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OLMA
ASTOR, LENOX AND
TILDEN FOUNDATIONS
1914

L

INDEX TO THE FOURTH VOLUME.

Reviews.

The Balloon

79

Cottage of Rosa, on visiting the 170

Barrett's Heroine

218 Days of Yore

344

Carnot on the Defence of Fortified Places 265 Delence of Fort M'Henry

433
Correspondence between Fox and Wake- The Dead Twins

518

field

89 Indian Gold Coin, Verses to

346

Cuvier on the Theory of the Earth 206 Kiss of the Rose

517

Damiano og Chess

273 Lines in Remembrance of a Lady the

Edgeworth's Patropage

Author saw but once

256

Essays on the Pleasures of Literary

to a Fire-Fly

434

Composition

105 Melo-drame, on the

171

Feinaigle's Art of Memory

117 Sabbath Morning

109

Horsley's Speeches in Parliament 268 Sonnet to *****, on a Moonlight View

Kirsao's Sermons

457 of Highland Scenery

78

Mare's Travels

353 to the same

ib.

Moore's Irish Melodies

282 Spencer, Rev. Thomas, Verses on the

Mudford's Life of Cumberland

368 Death of

347

Musical Biography

441 Stanzas on a Picture of Newstead

Nelson's Letters

452 Park

166

Semple's Tour

36 Tell-tale Eyes

256

Sir Hornbook

286 Tomb of the Humming Bird

344

Southey's Carmen Triomphale

19

Suinine Détails sur Moreau

25 DOMESTIC LITERARY AND SCIENTIFIC

Tableau de la Litterature pendant le

INTELLIGENCE.

XVIII. Siecle

177

American Biographical Works

174

ORIGINAL

Buckminster's Sermons

262

Benschouten, Rev. Mr. V.

263

84

Biography of Barlow

higelow Flora

130

-Lord Byron

Clagessourg, Battle of

68

437

-Gov. Colden

307

Campaigns of Western Army

351

Cicero, Translations of

-Gen. Pike

380

261

Clarke's Naval History

174

-Capt. Porter

225

-Gen. Scott

Homer, New York edition of 520

Collections of New York Historical

Earthquake at Venezuela

B01

763

., Society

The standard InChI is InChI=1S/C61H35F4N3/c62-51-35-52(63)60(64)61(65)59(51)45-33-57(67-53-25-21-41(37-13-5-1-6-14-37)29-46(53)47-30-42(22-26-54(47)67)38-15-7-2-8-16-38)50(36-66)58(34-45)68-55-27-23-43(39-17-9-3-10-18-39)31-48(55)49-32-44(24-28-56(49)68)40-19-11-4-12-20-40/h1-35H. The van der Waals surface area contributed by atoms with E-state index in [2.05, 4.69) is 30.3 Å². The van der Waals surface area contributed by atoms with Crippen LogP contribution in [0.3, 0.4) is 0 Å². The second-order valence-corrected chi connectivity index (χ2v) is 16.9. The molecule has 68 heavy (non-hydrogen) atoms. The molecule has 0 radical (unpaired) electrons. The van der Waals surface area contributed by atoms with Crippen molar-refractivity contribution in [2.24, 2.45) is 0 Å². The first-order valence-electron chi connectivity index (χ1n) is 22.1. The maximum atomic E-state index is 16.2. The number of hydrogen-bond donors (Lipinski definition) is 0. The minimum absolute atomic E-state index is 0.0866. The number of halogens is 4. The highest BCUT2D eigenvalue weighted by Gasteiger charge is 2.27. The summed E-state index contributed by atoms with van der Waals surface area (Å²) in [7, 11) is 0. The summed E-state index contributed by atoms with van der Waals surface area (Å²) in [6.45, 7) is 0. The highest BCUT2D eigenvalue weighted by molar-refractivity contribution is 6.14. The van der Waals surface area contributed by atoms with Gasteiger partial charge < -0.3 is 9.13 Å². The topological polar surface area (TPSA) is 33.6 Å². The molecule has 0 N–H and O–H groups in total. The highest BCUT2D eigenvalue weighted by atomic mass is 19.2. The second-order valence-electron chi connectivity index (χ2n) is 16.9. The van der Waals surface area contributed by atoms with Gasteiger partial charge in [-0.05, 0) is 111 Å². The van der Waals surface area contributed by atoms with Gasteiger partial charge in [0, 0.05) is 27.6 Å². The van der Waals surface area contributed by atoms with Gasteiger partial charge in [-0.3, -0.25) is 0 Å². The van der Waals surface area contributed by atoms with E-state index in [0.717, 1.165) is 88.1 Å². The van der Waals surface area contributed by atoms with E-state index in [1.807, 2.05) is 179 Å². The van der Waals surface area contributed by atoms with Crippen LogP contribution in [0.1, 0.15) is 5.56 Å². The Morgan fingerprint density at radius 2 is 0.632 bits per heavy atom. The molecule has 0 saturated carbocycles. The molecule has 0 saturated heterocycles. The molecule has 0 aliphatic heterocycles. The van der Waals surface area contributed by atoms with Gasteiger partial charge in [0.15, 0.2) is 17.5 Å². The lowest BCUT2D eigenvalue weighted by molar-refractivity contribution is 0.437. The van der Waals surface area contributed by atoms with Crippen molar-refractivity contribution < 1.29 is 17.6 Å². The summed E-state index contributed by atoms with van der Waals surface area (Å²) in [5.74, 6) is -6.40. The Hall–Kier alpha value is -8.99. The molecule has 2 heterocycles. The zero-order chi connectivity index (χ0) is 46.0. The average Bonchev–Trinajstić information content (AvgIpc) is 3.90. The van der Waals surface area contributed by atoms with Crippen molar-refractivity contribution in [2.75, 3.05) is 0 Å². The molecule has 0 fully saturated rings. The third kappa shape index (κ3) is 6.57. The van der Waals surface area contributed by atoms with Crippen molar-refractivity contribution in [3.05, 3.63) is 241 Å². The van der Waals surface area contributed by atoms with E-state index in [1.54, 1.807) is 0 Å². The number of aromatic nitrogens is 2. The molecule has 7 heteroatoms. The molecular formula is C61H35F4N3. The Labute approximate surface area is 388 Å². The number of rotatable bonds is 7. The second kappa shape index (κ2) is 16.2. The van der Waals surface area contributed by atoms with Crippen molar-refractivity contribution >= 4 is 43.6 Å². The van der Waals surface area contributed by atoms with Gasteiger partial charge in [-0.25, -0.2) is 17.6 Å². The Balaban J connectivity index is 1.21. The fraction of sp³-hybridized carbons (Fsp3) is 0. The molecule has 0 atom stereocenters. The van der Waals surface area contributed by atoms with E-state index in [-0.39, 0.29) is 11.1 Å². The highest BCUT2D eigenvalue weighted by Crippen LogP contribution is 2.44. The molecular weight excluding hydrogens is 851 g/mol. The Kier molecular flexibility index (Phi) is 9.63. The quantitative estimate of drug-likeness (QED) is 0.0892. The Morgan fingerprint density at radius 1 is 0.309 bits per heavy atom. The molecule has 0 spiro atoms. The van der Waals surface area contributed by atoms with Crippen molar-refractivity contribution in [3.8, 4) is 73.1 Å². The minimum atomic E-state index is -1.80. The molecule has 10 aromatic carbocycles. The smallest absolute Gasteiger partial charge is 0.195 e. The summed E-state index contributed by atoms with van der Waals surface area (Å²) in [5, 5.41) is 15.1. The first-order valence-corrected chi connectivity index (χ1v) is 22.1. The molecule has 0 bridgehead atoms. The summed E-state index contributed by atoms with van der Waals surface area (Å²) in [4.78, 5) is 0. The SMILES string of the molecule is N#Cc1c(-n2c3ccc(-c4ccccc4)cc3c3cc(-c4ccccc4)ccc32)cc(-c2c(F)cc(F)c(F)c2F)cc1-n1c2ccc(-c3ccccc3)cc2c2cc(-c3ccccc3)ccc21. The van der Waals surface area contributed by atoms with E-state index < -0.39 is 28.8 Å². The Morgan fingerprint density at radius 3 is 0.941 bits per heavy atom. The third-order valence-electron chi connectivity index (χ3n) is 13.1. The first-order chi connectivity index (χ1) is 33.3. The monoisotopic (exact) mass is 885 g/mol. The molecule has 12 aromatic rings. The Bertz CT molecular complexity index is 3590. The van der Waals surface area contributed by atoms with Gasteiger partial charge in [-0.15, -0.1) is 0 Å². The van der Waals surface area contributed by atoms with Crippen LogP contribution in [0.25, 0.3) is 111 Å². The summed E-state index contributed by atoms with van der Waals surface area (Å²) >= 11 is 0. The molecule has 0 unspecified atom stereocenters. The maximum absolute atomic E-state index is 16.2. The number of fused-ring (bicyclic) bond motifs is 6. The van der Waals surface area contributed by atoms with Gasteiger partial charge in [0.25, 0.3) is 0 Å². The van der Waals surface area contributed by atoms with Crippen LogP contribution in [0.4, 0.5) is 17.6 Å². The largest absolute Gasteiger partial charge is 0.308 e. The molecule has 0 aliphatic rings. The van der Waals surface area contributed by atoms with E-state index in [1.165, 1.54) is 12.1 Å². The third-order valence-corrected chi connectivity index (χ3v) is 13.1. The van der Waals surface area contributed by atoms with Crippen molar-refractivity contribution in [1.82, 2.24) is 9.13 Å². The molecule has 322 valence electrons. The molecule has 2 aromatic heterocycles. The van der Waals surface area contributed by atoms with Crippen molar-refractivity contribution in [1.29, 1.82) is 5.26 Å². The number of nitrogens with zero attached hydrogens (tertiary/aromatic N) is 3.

Ichthyology, Mitchill on

349

Porter's Journal

436

Cotcosh's Manual

289, 356

Review of Hunt's Feast of the Poets

520

243

Dunlap's Life of Brown

349

-Peters' History of Connecticut 49 Eustaphieve's Peter the Great

520

-Waterman's Life of Calvin

Harper's Works

42

The Lost Traveller

Henry's Herbal

435

158
Vanity and Flattery, a Vision

Gumipere's Surveying
486

175
French Statistics

175
Lafon's Urano Geography

83

SPIRIT OF FOREIGN MAGAZINES, &c. Literary and Philosophical Society,

Transactions of

350

Account of a familiar Spirit
313 Mr. Leslie

173
Arts, Present State of in England 489 Marion, Life of

521
Bona parte, Character of

513 Melsbesmer's Insects of Pennsylvania 83

Day by the Fire,

409 Mitchill op Fish

84

Entrecasteaux, Chev. D’, Petition of 339 Muhlenberg's Botany

83

Hunt, Leigh, Memoir of

73 New England Magazine

350

Johnson's, Dr. Preface

250 Original Pieces in prose and verse 520

252 Palmer's Register

172

Monks of La Trappe

430 Rodman's Commercial Code

81

Porson's Character of Gibbon

515 Reid's Works

262

Smith on Psalmody

435

Postky.

Wait's State Papers

261

Wellington, Life of

172

Arabian Deserted Village
257 Wheaton's Digest

437
79 Wilson's Ornithology

519

465

May-Day

Ballad

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Patronage. By Maria Edgeworth: Author of Tales of

Fashionable Life, Belinda, Leonora, &c. 4 vols. 8vo.

London, 1814.

[From the Edinburgh Review, for January, 1814.]

None of our regular readers, we are persuaded, will be sur-
prised at the eagerness with which we turn to every new produc-
tion of Miss Edgeworth's pen. The taste and gallantry of the
age may have at last pretty generally sanctioned the ardent admi-
ration with which we greeted the first steps of this distinguished